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Intranasal and buccal midazolam in the pre-hospital management of epileptic tonic-clonic seizures

02 August 2014
Volume 6 · Issue 8


Epilepsy is a common neurological condition causing seizures or convulsions. This article looks to analyse the treatment and management of a patient suffering from a prolonged epileptic tonic-clonic seizure by the administration of two common benzodiazepines: midazolam and diazepam. Epileptic seizures carry high risks of secondary injury and the potential for long-term neurological damage; therefore, it is imperative that paramedics can provide swift and effective treatment for these patients. With current advances in pre-hospital care, paramedics should be aware of the latest advances in techniques, management and the associated legal issues. This article will look specifically at the administration of benzodiazepines and in particular the comparison between midazolam and diazepam and the routes of administration available.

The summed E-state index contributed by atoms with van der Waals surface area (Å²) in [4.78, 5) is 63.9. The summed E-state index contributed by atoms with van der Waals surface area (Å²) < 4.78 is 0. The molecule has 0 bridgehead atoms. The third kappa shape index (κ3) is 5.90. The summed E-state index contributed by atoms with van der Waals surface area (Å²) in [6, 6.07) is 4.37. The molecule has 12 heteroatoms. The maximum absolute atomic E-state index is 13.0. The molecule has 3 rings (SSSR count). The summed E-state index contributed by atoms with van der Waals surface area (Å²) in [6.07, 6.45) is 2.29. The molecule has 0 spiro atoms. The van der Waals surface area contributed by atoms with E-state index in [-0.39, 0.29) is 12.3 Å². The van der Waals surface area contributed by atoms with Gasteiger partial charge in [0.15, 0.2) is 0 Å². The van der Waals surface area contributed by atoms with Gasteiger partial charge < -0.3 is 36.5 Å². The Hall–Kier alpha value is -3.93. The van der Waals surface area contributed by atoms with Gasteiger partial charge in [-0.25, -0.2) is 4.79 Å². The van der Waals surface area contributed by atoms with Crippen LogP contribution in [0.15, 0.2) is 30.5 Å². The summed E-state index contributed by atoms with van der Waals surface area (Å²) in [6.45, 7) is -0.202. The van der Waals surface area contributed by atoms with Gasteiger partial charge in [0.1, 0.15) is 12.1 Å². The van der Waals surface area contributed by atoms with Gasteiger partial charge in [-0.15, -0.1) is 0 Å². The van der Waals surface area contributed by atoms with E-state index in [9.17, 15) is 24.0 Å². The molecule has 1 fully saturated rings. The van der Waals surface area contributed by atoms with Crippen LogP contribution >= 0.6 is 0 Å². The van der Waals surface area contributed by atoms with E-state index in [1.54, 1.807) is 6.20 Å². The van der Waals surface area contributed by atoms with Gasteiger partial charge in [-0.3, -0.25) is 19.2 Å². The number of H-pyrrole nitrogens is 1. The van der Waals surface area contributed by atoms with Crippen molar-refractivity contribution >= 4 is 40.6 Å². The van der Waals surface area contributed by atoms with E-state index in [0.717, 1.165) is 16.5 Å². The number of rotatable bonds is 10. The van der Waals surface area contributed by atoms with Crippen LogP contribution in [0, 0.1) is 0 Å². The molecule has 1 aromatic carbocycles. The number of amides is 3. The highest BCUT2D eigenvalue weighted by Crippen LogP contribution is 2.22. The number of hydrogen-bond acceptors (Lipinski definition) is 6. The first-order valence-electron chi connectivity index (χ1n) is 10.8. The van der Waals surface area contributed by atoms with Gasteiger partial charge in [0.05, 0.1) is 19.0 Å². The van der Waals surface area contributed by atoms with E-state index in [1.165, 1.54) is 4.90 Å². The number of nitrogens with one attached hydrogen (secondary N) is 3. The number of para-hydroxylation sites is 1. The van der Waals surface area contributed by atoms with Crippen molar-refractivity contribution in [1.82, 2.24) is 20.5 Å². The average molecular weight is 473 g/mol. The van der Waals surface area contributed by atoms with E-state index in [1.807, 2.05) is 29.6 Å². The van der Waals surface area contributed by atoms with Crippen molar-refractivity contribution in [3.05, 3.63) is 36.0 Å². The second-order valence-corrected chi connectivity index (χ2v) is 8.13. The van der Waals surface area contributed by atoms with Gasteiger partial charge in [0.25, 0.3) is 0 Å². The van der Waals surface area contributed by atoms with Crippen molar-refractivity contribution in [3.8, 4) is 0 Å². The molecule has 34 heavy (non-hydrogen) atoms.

This article will compare the use of two common anti-convulsants: midazolam (intravenous, intranasal and buccal formulations) and miazepam (intravenous and per-rectum formulations), in the treatment of prolonged tonic-clonic epileptic seizures. With epilepsy affecting approximately 50 million people worldwide and greater than half a million people within the United Kingdom alone (The Epilepsy Society, 2011), it is important to ensure that paramedics are providing the most effective treatment possible. This article will explore the pathophysiology of epilepsy and an acute seizure, specifically the tonic-clonic presentation as they require rapid therapeutic interventions by paramedics because prolonged seizures may result in complications for the patient. It will then explore the pharmacology of benzodiazepines and compare midazolam administered via intranasal, buccal and intravenous routes with intravenous and rectal diazepam, and the benefits of alternative routes of administration. With recent changes to legislation coming into effect it is important to consider the legal aspects of providing therapeutic interventions with benzodiazepines, which will be discussed later in this article.

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